Seventh chords are harmonies composed of four pitches. These pitches are the 1st, 3rd, 5th, and 7th of a given root. Seventh chords can exist in five different qualities: major 7th, dominant 7th, minor 7th, half diminished 7th and diminished 7th. In addition, the major and dominant 7th chords can be altered by augmenting the fifth. However, the most common qualities of seventh chords are major, dominant and minor. These are the chords that serve as structural components of most chord progressions. Other chords serve as transitional tools to move between these structural chords.
Major, dominant and minor seventh chords all possess a perfect fifth (in their unaltered forms). This causes the fifth to be a less important pitch when establishing the quality of the chord. The root determines the letter name of the chord. The quality of the third and seventh establish the chord as either a major 7th (major 3rd and major 7th), dominant seventh (major 3rd and minor 7th) or minor seventh (minor 3rd and minor 7th) chord. The fifth can be omitted from the voicing while still clearly establishing the quality of the chord.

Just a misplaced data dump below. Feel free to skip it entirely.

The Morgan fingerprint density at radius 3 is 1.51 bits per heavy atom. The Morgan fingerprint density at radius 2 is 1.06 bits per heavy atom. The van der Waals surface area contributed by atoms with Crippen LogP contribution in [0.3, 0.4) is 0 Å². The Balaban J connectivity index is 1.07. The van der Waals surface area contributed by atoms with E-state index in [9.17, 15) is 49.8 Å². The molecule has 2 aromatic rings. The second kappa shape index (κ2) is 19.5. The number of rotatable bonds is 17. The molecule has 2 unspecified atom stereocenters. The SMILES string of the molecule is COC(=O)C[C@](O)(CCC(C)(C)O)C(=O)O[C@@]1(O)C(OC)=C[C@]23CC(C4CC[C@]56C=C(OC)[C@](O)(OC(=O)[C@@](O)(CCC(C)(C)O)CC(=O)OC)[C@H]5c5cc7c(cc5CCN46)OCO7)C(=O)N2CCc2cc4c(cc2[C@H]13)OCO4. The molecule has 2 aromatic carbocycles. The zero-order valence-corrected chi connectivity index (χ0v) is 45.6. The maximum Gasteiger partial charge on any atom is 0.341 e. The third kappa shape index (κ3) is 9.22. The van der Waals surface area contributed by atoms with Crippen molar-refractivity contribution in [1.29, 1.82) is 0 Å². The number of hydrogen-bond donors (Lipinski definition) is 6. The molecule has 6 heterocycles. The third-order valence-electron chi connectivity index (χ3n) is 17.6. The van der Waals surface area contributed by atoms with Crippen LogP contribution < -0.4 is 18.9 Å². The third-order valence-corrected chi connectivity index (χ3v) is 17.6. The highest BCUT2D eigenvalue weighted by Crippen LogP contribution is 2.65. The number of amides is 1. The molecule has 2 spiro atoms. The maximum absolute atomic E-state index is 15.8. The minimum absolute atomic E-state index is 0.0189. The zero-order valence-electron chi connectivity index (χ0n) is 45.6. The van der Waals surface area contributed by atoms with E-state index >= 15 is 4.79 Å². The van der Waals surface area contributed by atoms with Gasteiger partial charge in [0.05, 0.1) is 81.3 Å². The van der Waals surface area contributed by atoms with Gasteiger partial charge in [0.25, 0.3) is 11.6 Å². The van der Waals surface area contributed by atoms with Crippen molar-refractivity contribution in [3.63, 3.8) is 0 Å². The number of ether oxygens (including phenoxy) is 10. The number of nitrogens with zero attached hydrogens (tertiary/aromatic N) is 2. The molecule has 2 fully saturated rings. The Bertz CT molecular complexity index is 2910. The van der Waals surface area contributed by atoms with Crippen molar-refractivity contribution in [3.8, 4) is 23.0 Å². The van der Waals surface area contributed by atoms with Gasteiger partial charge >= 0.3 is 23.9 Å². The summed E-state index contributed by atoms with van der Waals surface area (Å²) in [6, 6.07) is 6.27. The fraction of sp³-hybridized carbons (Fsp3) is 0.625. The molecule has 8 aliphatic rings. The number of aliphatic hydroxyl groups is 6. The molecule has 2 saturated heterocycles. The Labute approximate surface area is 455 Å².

This simple three note voicing of a seventh chord in which the fifth is omitted is called a shell voicing. The name is descriptive of the fact that the root, third and seventh represent the basic structural shell of the chord. When playing piano by yourself, you can use a shell voicing entirely in your left hand while playing the melody or a solo in your right hand. You can also split up a shell voicing by playing the root in your left hand while playing the third and fifth in your right hand. This technique is useful when accompanying another instrument or voice that is covering the melody.
When playing in a band, the bass player usually covers the roots of the chords in his or her playing. This frees the piano player to omit even the root from his or her shell voicings. Rootless shell voicings consist of just the third and the seventh.